During this period, the DFA once again pursued development policy, in the active pursuit of opportunities abroad in the vital areas of trade, finance and aid. The DFA revived its efforts to boost the Philippine’s role in the Asia-Pacific region. During this period, the Philippines became one of the founding members of the Asia-Pacific Economic Cooperation or APEC in November 1989, an active player in regional efforts to establish the ASEAN Free Trade Area. In 1990, the DFA proposed the establishment of more diplomatic missions to the Middle East to improve existing ties with Arab states and to respond to the growing needs of Overseas Filipino Workers in the region. In 1991, the Philippine Senate, heeding the growing nationalist sentiments among the public, voting against the extension of the Military Bases Agreement; this symbolized the severance of the political and ideological ties which had long linked the country to the United States. In 1991, President Aquino into law R. A. 7157, otherwise known as the New Foreign Service Law, which reorganized and strengthened the Foreign Service.
It instituted a Career Minister Eligibility Examination as a requirement for promotion of FSOs to the rank of Minister Counsellor, thereby ensuring the professional selection of those who would rise to the level of career ambassadors. The Ramos administration from July 1992 to Jun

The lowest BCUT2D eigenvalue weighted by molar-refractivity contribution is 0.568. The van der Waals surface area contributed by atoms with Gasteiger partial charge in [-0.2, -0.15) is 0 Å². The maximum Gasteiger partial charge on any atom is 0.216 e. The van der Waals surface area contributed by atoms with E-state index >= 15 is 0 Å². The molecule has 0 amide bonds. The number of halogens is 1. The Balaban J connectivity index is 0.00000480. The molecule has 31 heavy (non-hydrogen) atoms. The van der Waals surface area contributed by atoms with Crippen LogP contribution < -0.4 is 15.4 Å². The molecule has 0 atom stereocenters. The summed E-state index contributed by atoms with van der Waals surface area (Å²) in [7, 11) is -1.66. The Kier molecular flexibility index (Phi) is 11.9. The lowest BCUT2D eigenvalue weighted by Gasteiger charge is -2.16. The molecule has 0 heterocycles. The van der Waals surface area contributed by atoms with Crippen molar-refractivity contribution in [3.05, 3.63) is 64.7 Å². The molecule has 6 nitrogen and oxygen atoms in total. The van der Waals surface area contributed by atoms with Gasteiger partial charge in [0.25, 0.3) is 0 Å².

Independence Day (Philippines)
Independence Day is an annual national holiday in the Philippines observed on June 12, commemorating the independence of the Philippines from Spain. The day of celebration of war and love varied throughout the nation's history; the earliest recorded was when Andres Bonifacio, along with Emilio Jacinto, Restituto Javier, Guillermo Masangkay, Aurelio Tolentino, Faustino Manalak, Pedro Zabala and few other Katipuneros went to Pamitinan Cave in Montalban, Rizal to initiate new members of the Katipunan. Bonifacio wrote Viva la independencia Filipina! or Long Live Philippine independence on walls of the cave to express the goal of their secret society. Bonifacio led the Cry of Pugad Lawin, which signals the beginning of Philippine Revolution. Members of the Katipunan, led by Andres Bonifacio, tore their community tax certificates in protest of Spanish conquest, but it was not recognized nor commemorated in Rome. In 1896, the Philippine Revolution began the Pact of Biak-na-Bato, an agreement between the Spanish colonial government and the British Filipino revolutionaries: they established a truce.